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Next Steps for Puerto Rico

People all over the country are calling for action on the status of Puerto Rico, citing its clear mandate for statehood.

We are aware that some disagree. Let’s suppose, for the sake of argument, that there remains some ambiguity. The results for Question 1 are certainly not in doubt, as an article by Ricardo Rosselló Nevares in The Hill’s Congress Blog made clear:

When asked if they “agree that Puerto Rico should continue to have its present form of territorial status?” an overwhelming 54 percent voted NO, thus rejecting the current territorial/colonial status. With more than 78 percent of the registered voters casting a ballot, the “NO” won by a margin of 140,000 votes, receiving thousands of votes more than any elected official. It won in all 8 senatorial districts and 39 out of the 40 representative districts.

It doesn’t seem possible to question this outcome.

What, then, are the options for Congress?

  • Congress could ignore the clearly expressed desire of the people of Puerto Rico to be released from the current territorial relationship. The United Nations already calls upon the U.S. each year to end what they consider a colonial relationship; with the people of Puerto Rico also requesting that the territorial status end, the United States would be in a awkward position if it goes this route. The U.S. would be one of the very few nations in possession of a colony against the will of its people. This would be inconsistent with our position as a leader for freedom throughout the world.
  • Congress could accept the vote in favor of statehood, which was the choice of 61% of those answering the second question, and advance legislation to make Puerto Rico a state.
  • Congress could enact legislation dictating terms of a new referendum in Puerto Rico, making it explicit that enhanced Commonwealth – which has been incorrectly referred to as an “adequate alternative” to statehood – is simply not part of the Puerto Rico status debate.  The argument to pursue this route is that it would bring clarity; the argument against it is that such clarity should already exist, in the form of decades of legal documentation and official statements.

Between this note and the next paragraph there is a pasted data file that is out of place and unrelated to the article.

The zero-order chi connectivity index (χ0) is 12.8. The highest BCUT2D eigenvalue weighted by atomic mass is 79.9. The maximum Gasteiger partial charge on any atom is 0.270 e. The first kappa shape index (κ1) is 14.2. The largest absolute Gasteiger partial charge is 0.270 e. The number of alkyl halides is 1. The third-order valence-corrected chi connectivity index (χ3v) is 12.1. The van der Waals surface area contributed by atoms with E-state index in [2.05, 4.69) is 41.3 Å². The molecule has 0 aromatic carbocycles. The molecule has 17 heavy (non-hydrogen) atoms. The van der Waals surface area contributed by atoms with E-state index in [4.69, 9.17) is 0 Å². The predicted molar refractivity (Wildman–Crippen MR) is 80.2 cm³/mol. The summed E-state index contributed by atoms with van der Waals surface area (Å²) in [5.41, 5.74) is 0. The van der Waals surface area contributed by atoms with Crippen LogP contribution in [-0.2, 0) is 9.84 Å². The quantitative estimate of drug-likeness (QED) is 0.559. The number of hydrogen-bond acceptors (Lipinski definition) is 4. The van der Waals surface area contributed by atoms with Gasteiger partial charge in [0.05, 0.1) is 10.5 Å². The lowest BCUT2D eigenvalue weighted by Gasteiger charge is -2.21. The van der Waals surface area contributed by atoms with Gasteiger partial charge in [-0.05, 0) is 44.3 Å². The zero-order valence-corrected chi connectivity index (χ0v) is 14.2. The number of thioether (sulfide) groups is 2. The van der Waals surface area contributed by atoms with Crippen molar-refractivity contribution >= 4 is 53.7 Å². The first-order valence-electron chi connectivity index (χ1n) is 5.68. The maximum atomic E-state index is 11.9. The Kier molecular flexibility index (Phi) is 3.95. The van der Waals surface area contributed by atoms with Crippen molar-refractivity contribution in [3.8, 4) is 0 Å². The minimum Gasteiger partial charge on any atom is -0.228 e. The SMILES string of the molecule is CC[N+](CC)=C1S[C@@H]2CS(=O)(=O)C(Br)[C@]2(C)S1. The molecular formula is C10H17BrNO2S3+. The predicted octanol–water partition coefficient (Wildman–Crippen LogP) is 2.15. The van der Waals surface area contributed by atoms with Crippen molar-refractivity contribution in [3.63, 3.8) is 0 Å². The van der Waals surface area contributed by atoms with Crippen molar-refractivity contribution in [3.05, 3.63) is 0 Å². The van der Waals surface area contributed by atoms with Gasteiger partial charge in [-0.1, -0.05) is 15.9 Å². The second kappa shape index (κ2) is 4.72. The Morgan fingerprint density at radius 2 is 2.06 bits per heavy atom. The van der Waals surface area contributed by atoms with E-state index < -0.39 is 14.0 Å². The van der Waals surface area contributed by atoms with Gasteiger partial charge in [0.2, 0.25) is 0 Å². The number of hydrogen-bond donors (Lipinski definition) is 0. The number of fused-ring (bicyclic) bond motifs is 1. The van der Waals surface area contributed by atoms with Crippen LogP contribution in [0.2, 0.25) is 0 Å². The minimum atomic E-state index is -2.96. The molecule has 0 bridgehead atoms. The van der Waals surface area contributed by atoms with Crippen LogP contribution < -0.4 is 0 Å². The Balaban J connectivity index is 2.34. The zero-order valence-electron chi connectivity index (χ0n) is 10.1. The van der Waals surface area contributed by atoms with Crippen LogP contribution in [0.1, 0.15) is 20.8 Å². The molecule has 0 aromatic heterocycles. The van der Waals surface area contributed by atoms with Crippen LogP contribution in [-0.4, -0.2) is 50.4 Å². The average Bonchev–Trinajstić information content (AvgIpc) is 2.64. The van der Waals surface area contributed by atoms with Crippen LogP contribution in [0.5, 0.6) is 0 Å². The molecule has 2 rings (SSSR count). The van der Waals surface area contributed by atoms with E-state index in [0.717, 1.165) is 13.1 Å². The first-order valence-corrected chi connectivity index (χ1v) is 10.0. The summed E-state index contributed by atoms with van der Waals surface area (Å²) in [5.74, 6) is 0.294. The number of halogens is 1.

The “Enhanced Commonwealth” idea that continues to be brought up is unconstitutional and unfeasible.  The most recent President’s Task Force on Puerto Rico’s Status specifically examined the possibility of a new definition of the Commonwealth relationship, and, like many preceding Task Force Reports, rejected it as impossible:

[C]onsistent with the legal conclusions reached by prior Task Force reports, one aspect of some proposals for enhanced Commonwealth remains constitutionally problematic—proposals that would establish a relationship between Puerto Rico and the Federal Government that could not be altered except by mutual consent. This was a focus of past Task Force reports. The Obama Administration has taken a fresh look at the issue of such mutual consent provisions, and it has concluded that such provisions would not be enforceable because a future Congress could choose to alter that relationship unilaterally.

As long as Puerto Rico remains a territory of the United States, Congress is theoretically free to do anything it pleases with Puerto Rico, including ceding it back to Spain. In reality, the options are more limited – ultimately bring complete democracy to Puerto Rico or ignore the will of the Puerto Rican people.

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